This past Saturday, I drove to South Carolina to meet my sister and hear Jodi Picoult speak. To pull it off, I had to turn over the bulk of my day– from 9 am until 6 pm– to it, and just as I was going to bed on Friday night, a thought flashed through my mind, “I don’t have time to do this.” You see, I work while Happy is at preschool which means I have 17.5 hours a week to teach at the university, make writing deadlines, blog, address my Circle de Luz responsibilities, lesson plan and grade, plan workshops, market, and invest in social media. Seven of those hours are spent teaching my classes at the university. And so I have 10.5 hours into which I compress a couple full-time jobs. Hence, on the weekends, while Happy naps (oh, the irony is that Happy only naps now on the weekends- because he’s so pooped from not napping all week long), I squeeze out house chores and work chores and losing my two hour slot on Saturday was making me feel a little desperate as I tried to drift off on Friday night. I explain this not because it is special, but because I know you are sitting there nodding in recognition, you just totally followed my thinking, my panic, my anxiety. Women all over the world do this daily– shove far too many responsibilities into time blocks that are way too small and then eek out how to make it happen, somehow, in the midst of their lives.
“I don’t have time to do this” is how we all feel about potential to do items that feel as if they only benefit us. I don’t have time to work out, to go get a pedicure, to go shopping, to read a book for pleasure, to meditate, to take a walk, to call an old friend and just catch up. We don’t do those things because we’re the only who is going to benefit, right, and isn’t that just too selfish a way to spend our time?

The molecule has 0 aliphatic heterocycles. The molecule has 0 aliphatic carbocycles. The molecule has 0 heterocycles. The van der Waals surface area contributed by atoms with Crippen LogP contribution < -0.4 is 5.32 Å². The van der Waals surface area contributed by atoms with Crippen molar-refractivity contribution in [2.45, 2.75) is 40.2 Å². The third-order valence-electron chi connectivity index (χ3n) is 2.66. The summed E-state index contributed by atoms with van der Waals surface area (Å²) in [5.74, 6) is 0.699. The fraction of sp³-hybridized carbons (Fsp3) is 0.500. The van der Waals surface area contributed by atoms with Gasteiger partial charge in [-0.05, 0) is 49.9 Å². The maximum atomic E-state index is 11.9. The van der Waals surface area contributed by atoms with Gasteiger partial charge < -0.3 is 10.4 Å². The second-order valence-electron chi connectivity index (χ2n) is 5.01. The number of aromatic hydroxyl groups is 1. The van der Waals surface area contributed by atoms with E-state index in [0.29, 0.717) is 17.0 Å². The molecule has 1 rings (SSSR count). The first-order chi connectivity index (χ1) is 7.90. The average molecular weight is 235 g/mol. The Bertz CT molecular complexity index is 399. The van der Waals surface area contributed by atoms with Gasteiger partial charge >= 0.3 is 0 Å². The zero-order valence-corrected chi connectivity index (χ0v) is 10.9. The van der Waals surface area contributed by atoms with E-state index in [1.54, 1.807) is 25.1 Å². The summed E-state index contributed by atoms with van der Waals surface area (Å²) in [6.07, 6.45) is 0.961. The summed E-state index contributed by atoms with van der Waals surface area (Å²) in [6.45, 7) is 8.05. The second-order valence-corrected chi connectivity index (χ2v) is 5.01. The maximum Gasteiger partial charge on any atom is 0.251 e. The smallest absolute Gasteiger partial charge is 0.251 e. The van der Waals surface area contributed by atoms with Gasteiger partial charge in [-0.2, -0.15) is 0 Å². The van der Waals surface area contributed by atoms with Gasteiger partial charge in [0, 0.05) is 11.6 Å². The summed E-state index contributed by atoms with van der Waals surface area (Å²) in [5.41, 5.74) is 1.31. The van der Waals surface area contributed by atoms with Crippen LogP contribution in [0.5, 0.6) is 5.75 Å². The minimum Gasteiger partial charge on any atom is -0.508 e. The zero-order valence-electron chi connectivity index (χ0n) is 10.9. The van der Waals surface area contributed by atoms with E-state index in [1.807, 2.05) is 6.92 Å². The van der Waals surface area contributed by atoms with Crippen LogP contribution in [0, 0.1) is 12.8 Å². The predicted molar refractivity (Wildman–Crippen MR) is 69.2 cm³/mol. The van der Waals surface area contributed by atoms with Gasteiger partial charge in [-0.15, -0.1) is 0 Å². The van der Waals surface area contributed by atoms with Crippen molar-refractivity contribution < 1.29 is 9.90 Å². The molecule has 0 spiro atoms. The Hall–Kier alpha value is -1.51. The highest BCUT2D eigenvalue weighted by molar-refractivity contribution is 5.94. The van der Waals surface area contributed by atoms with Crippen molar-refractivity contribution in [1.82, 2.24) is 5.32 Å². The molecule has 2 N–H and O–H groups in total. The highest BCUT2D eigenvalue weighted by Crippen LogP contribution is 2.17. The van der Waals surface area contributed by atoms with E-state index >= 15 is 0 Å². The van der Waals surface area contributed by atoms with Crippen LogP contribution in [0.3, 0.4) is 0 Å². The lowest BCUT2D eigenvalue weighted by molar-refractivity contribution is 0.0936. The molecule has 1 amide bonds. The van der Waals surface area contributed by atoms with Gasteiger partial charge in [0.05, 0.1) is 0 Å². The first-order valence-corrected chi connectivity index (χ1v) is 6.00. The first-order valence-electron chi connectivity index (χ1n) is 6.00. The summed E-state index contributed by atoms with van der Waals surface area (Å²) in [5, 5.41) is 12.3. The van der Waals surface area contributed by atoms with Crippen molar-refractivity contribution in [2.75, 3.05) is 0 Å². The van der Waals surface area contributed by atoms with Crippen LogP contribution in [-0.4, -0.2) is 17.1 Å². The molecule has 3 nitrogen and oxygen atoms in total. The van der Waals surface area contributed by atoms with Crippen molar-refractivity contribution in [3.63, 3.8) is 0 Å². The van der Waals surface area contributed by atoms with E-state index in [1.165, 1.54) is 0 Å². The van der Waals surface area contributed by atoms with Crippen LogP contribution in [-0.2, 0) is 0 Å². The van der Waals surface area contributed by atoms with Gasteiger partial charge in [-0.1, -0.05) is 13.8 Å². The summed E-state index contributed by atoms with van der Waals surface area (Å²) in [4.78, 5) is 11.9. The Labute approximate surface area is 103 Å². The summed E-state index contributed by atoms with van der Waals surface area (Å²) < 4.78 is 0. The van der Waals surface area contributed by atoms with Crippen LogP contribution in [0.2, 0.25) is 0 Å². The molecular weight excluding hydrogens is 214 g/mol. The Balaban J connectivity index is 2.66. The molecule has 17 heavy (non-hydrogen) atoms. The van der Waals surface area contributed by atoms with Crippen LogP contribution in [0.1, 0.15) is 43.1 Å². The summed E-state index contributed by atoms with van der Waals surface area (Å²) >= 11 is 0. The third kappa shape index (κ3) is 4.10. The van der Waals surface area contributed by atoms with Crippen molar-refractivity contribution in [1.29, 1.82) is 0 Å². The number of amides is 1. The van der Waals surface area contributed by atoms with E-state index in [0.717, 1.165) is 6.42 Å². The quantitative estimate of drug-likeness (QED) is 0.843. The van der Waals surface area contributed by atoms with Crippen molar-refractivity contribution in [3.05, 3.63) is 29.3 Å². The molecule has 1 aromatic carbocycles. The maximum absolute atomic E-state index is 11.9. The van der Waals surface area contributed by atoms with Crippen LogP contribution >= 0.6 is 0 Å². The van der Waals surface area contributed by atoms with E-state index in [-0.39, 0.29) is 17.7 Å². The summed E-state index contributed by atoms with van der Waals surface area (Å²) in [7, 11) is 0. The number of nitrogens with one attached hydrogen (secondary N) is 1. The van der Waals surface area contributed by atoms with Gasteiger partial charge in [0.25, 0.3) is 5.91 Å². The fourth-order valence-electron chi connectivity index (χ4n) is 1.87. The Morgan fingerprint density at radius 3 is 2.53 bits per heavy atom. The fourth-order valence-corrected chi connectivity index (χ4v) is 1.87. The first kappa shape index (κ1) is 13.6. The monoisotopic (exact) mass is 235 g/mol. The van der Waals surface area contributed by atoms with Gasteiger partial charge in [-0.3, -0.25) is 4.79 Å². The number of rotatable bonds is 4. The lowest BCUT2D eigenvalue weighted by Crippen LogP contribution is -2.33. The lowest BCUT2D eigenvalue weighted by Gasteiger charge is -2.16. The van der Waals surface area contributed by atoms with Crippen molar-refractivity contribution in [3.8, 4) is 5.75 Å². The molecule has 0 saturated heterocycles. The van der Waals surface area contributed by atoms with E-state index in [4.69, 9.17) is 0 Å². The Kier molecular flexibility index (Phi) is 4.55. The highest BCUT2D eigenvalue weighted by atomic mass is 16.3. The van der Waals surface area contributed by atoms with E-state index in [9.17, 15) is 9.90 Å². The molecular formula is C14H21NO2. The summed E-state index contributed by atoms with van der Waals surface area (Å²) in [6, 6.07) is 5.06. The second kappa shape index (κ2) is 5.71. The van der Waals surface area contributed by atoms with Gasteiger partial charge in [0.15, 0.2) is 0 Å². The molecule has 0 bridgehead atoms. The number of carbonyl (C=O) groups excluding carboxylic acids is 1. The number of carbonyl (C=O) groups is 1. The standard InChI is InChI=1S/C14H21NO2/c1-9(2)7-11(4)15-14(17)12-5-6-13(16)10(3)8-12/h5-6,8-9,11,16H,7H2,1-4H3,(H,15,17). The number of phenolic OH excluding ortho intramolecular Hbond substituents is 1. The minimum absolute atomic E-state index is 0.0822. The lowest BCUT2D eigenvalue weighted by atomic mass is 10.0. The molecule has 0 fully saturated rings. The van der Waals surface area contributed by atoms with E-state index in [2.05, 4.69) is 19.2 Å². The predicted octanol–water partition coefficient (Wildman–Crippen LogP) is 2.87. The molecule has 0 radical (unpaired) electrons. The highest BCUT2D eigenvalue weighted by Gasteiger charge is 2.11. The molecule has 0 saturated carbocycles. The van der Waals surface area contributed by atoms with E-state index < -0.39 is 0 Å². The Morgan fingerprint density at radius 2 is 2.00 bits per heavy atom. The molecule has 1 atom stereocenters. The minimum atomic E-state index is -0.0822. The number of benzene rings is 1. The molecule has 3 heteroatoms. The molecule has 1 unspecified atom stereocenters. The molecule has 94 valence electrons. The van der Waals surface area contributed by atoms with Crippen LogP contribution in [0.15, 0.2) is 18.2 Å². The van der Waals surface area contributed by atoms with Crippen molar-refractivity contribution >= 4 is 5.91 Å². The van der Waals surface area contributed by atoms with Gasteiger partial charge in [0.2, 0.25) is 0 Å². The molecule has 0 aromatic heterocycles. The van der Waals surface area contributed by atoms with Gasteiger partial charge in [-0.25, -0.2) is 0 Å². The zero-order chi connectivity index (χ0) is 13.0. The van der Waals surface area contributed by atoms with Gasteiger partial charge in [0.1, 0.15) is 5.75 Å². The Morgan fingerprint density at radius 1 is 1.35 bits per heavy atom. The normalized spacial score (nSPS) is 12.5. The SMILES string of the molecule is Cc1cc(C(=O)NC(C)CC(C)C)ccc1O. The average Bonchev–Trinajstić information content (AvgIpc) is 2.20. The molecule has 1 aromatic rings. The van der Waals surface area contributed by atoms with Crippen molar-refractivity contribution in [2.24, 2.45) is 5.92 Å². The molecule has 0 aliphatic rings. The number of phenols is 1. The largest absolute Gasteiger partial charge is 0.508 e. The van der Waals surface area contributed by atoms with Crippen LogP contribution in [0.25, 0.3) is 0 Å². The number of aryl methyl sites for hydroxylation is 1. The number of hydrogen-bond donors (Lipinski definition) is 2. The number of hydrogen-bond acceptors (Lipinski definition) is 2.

Ultimately, what kept me from bailing on the Jodi Picoult reading wasn’t even me, it was my sister who makes my struggle to do things for myself look non-existant– she, literally, never does anything for herself. She is as self-sacrificing as they come; her kids have never spent a night without her, they’ve never had a babysitter outside a grandmother (and both grandmothers live hours away) and that was only in a dire situation. She gives until I fear she might give out. And she made it happen so that she could go, by herself, to Jodi Picoult for the day– even though the talk was 3.5 hours away from her home. She was driving 7 hours to give herself a gift. If I didn’t go, there was no way she would go. I got over my to do list and got in the car.
And then a funny thing happened. I popped a book on tape in. I called my sister every hour to check in on her progress while I drove. I ate the fun snacks I had picked up for the road trip. And the miles seemed to evaporate. I was at the reading venue in what felt like moments, not hours. We went to lunch, we enjoyed Jodi who was fabulous, we sat around and talked afterward. And I had an awesome time and was inspired in ways that my ordinary Saturday would have never brought on.
“I just don’t have time for that” is how I almost always feel and, yet, I don’t know how you come across inspiration unless you allow yourself that time. This weekend was revitalizing not because I forced productivity but because I welcomed possibility. I enjoyed my time with my sister, learned so much from Picoult’s talk and was also inspired by some of her practices as a writer. As I think about this, I am reminded of how often I relearn this lesson. Most of the things that really thrill me come about after I go through with something I didn’t think I had time to do. Here is what I am reminded over and over again: we don’t have the time not to be inspired.
What has inspired you lately?